(The  featured image is “The Conversion of St. Ignatius of Loyola” by Miguel Cabrera, from Wikimedia Commons)

STEP 10: Continued to take personal inventory and when we were wrong promptly admitted it.”


What does the term “personal inventory” signify for a faithful Catholic?   I’ve been to several online Calix Society meetings this week, and folks have shared several interpretations, ranging from daily Sacrament of Reconciliation to apologizing to people when we’ve been unjustifiably angry.    As for me, I believe the Examen is possibly the best Catholic link to Step 10.   So, let’s focus on that in this article.


What is the “Examen?”  As part of the night prayer (“compline”) of the liturgy of the hours, one reads “a brief examination of conscience.”  A dictionary definition (Lexico, by Oxford) gives:

(especially among Jesuits) a devotional exercise involving reflection on and moral evaluation of one’s thoughts and conduct, typically performed on a daily basis.

According to the Jesuit website, Ignatianspirituality.com, the nightly Examen should have five parts:

1. Become aware of God’s presence.
2. Review the day with gratitude.
3. Pay attention to your emotions.
4. Choose one feature of the day and pray from it.
5. Look toward tomorrow.

Let’s look at these parts of the Examen.

Number 1 suggests that we ask God to make known His will, as in Psalm 142 (Hebrew numbering, 143). (Psalm 142 is a regular in the Tuesday night prayer (compline) in the Divine Office, and occurs elsewhere in this devotional.)

“Cause me to hear thy mercy in the morning; for in thee have I hoped. Make the way known to me, wherein I should walk: for I have lifted up my soul to thee”.—PSALM 142:8, Douay-Rheims

Number 2 asks us to thank God for His gifts to us.  We need to be grateful to the Holy Spirit for those times during the day grace has been given to us, and to examine those occasions when we were in need of grace.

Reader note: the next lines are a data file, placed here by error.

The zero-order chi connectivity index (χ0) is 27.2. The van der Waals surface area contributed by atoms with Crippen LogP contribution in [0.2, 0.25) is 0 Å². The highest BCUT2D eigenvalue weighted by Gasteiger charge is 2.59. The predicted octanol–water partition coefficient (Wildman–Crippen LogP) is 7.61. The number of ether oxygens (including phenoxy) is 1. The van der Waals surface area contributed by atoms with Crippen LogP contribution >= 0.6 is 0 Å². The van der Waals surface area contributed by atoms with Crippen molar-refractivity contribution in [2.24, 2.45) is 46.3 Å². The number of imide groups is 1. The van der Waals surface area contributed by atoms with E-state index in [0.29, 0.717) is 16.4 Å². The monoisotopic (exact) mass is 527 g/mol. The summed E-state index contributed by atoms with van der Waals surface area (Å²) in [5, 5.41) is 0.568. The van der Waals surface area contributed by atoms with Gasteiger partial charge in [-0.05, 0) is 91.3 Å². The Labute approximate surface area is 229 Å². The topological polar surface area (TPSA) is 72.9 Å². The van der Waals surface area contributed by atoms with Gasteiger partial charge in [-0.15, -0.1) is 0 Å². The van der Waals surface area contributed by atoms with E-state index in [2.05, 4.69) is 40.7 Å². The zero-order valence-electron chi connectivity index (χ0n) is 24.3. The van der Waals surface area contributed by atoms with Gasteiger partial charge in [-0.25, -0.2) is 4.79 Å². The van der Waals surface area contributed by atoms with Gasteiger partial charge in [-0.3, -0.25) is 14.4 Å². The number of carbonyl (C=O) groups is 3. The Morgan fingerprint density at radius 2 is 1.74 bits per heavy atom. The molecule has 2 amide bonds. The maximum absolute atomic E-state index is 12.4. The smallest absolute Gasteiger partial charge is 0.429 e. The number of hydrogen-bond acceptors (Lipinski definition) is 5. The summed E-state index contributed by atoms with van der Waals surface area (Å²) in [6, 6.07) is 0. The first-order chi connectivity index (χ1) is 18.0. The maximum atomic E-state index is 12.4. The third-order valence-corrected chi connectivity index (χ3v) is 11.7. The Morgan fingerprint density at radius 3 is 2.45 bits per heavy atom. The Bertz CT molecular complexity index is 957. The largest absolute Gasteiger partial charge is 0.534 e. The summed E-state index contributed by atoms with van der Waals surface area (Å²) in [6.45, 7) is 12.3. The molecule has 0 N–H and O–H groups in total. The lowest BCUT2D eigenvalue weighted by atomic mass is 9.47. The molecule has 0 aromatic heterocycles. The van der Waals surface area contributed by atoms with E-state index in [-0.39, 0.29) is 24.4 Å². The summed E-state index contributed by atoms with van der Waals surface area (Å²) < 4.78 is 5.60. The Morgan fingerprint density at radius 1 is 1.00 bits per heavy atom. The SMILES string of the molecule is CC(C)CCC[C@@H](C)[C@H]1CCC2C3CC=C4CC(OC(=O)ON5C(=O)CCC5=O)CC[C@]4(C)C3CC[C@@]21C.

Number 3  suggests that not only deeds, but feelings are important.   See this article by Fr. George Aschenbrenner, where he  discusses the two forces prompting “good” and “bad” feelings, the Holy Spirit and the Evil One.   Discernment  is necessary to discover when depression, hate, etc. is being initiated by Satan or his agents.  (See also C.S. Lewis’s “The Screwtape Letters.”) There are methods given in “The Spiritual Exercises” to overcome the downers, but to explore that would take another article or book.

Number 4 asks us to focus, to concentrate our efforts on one particular sin (venial or mortal) or defect of character, and then to go on to others.  Such focusing is more likely to succeed than dissipating our energies on many faults.

Number 5 “looks to the future.”   What we do tomorrow is more important than what we did yesterday, for, as Jesus has said, “Every sin and blasphemy shall be forgiven men.” (Matt: 12:31, Douay-Rheims)

And, if we have worked through the Steps up to 10, then we have done what is required in Steps 4-9 to enable us to move into the future.

Let’s turn now to how St. Ignatius would have us work the Examen, as he described it in “Spiritual Exercises.”